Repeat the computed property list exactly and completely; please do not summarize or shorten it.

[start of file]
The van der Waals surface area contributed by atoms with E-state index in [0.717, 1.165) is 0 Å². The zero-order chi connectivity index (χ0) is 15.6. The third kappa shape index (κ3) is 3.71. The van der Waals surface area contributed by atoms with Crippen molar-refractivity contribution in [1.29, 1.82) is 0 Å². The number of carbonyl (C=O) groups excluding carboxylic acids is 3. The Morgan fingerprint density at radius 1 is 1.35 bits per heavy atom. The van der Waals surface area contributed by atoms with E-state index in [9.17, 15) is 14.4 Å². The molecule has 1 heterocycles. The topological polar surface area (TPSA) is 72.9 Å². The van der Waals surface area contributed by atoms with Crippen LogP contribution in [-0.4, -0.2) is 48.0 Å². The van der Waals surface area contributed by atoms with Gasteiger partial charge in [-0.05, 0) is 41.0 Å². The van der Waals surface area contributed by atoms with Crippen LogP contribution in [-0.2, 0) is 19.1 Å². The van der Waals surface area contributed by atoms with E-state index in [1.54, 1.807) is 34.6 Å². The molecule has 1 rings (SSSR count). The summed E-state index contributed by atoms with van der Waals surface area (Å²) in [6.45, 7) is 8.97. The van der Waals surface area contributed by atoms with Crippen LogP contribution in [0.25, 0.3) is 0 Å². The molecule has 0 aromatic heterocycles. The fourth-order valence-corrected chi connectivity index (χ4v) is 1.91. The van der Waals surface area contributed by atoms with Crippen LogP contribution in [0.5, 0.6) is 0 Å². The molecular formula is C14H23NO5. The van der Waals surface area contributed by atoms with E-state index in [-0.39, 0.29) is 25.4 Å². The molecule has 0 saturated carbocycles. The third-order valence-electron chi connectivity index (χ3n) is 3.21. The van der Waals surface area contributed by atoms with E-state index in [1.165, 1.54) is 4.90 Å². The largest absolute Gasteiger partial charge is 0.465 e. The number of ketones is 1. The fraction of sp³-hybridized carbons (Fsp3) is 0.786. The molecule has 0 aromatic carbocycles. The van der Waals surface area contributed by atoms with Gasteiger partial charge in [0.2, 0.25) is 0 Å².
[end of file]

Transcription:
The van der Waals surface area contributed by atoms with E-state index in [0.717, 1.165) is 0 Å². The zero-order chi connectivity index (χ0) is 15.6. The third kappa shape index (κ3) is 3.71. The van der Waals surface area contributed by atoms with Crippen molar-refractivity contribution in [1.29, 1.82) is 0 Å². The number of carbonyl (C=O) groups excluding carboxylic acids is 3. The Morgan fingerprint density at radius 1 is 1.35 bits per heavy atom. The van der Waals surface area contributed by atoms with E-state index in [9.17, 15) is 14.4 Å². The molecule has 1 heterocycles. The topological polar surface area (TPSA) is 72.9 Å². The van der Waals surface area contributed by atoms with Crippen LogP contribution in [-0.4, -0.2) is 48.0 Å². The van der Waals surface area contributed by atoms with Gasteiger partial charge in [-0.05, 0) is 41.0 Å². The van der Waals surface area contributed by atoms with Crippen LogP contribution in [-0.2, 0) is 19.1 Å². The van der Waals surface area contributed by atoms with E-state index in [1.54, 1.807) is 34.6 Å². The molecule has 1 rings (SSSR count). The summed E-state index contributed by atoms with van der Waals surface area (Å²) in [6.45, 7) is 8.97. The van der Waals surface area contributed by atoms with Crippen LogP contribution in [0.25, 0.3) is 0 Å². The molecule has 0 aromatic heterocycles. The fourth-order valence-corrected chi connectivity index (χ4v) is 1.91. The van der Waals surface area contributed by atoms with Crippen LogP contribution in [0.5, 0.6) is 0 Å². The molecular formula is C14H23NO5. The van der Waals surface area contributed by atoms with E-state index in [-0.39, 0.29) is 25.4 Å². The molecule has 0 saturated carbocycles. The third-order valence-electron chi connectivity index (χ3n) is 3.21. The van der Waals surface area contributed by atoms with E-state index in [1.165, 1.54) is 4.90 Å². The largest absolute Gasteiger partial charge is 0.465 e. The number of ketones is 1. The fraction of sp³-hybridized carbons (Fsp3) is 0.786. The molecule has 0 aromatic carbocycles. The van der Waals surface area contributed by atoms with Gasteiger partial charge in [0.2, 0.25) is 0 Å².